The teleprinters of the day output each character as five parallel bits on five lines, typically encoded in the Baudot code or something similar. The Lorenz machine output groups of five pseudorandom bits to be XORed with the plaintext. The pseudorandom bits were generated by ten pinwheels, five of which stepped regularly, and five of which were stepped irregularly under the control of two more pinwheels. Apart from the stepping of the five irregular pinwheels (which either all stepped together, or all stayed together), the Lorenz machine is actually five parallel pseudorandom generators; there is no other interaction between the five lines. The numbers of pins on all the wheels were relatively prime.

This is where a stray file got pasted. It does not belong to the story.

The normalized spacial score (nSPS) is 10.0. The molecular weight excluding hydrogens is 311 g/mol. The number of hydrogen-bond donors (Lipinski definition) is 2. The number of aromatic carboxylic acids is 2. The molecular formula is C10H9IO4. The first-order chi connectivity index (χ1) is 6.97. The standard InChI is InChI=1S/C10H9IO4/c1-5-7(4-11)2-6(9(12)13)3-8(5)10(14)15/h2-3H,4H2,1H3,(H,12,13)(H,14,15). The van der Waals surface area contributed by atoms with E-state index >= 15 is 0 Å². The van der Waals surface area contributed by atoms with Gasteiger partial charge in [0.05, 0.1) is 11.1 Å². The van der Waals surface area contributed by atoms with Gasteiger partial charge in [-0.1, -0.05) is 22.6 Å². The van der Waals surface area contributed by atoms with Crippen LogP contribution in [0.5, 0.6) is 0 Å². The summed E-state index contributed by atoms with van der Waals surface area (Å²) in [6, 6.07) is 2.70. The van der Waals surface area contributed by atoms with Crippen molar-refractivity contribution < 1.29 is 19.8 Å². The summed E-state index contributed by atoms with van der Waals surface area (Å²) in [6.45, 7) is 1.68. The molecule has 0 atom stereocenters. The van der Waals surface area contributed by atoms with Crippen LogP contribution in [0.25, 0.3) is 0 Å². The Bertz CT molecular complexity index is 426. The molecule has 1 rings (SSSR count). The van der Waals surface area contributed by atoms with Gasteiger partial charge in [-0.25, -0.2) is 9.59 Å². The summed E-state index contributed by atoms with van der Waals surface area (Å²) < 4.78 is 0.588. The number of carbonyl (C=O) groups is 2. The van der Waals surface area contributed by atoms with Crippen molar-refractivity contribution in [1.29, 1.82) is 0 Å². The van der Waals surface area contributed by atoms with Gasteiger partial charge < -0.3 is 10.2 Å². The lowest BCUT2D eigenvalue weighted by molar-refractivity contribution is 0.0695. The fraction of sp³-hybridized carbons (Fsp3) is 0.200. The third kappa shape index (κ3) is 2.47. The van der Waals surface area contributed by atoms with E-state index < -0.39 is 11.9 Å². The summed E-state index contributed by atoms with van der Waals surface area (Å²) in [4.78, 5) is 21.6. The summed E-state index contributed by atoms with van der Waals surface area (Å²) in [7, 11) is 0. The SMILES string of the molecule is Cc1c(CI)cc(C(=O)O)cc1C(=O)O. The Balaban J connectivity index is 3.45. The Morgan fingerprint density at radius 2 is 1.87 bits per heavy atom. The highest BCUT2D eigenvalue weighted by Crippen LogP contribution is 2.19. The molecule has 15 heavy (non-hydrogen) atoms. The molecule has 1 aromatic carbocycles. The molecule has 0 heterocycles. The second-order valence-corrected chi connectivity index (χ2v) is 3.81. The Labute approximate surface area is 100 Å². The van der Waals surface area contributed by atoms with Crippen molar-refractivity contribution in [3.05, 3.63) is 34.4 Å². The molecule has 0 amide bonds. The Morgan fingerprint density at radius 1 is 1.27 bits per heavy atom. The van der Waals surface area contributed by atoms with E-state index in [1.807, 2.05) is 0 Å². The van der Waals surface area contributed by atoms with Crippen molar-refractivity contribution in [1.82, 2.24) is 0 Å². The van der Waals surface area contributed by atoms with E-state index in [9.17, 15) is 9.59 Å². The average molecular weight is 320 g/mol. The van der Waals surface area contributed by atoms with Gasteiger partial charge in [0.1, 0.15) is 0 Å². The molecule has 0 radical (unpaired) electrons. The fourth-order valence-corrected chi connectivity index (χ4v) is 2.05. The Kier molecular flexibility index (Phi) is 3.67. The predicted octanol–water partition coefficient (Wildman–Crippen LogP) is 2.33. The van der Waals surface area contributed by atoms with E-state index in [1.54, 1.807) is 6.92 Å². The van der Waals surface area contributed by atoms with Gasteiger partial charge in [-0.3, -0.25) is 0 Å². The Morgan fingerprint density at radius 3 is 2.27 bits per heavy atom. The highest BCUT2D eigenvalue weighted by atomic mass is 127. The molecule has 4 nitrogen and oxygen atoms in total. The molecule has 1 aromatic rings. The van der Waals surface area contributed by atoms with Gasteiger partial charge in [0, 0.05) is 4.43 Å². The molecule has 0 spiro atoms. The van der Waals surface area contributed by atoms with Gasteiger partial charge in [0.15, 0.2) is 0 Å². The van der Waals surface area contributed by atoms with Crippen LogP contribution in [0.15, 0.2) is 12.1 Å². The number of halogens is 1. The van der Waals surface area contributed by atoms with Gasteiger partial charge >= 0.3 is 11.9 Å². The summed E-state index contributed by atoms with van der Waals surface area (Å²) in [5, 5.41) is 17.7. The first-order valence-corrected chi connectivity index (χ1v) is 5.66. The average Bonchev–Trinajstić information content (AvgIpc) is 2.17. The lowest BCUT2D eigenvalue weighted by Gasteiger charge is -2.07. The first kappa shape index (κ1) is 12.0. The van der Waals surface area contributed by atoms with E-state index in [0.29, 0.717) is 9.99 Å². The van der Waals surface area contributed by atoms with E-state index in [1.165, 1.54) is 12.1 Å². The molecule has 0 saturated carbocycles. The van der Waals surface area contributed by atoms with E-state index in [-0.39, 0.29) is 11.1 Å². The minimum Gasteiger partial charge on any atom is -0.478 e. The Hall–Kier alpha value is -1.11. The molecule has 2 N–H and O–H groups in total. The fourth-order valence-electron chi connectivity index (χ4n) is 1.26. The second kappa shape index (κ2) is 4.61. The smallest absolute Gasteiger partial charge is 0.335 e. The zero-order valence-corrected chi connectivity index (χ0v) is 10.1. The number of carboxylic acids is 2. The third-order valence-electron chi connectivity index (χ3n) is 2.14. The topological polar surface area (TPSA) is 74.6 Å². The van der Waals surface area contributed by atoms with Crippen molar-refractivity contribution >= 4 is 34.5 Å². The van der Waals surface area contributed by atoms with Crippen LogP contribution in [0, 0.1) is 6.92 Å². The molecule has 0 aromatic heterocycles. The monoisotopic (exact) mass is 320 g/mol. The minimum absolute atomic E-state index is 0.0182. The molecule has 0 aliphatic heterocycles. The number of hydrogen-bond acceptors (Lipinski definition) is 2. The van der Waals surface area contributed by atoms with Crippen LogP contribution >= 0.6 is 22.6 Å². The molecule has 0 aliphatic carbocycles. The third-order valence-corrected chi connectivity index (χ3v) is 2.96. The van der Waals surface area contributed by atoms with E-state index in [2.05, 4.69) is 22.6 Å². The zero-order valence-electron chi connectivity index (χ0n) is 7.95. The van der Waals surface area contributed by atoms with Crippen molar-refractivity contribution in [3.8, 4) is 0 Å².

The British cryptographers of Bletchley Park codenamed German teleprinter ciphers FISH. The Lorenz machine in particular was codenamed Tunny. They built Colossus, arguably the world's first computer, to attack it.
Occasionally, German cipher clerks would err by sending two different messages using exactly the same pinwheel settings. Bletchley cryptographers referred to this as a depth of two. Like any XOR based stream cipher, this could be cracked relatively easily by Bletchley Park, especially if the message was fairly long. Without ever having seen a Schlusselzusatz, they first "got into" Tunny through a pair of 4000 character messages sent on a depth of two.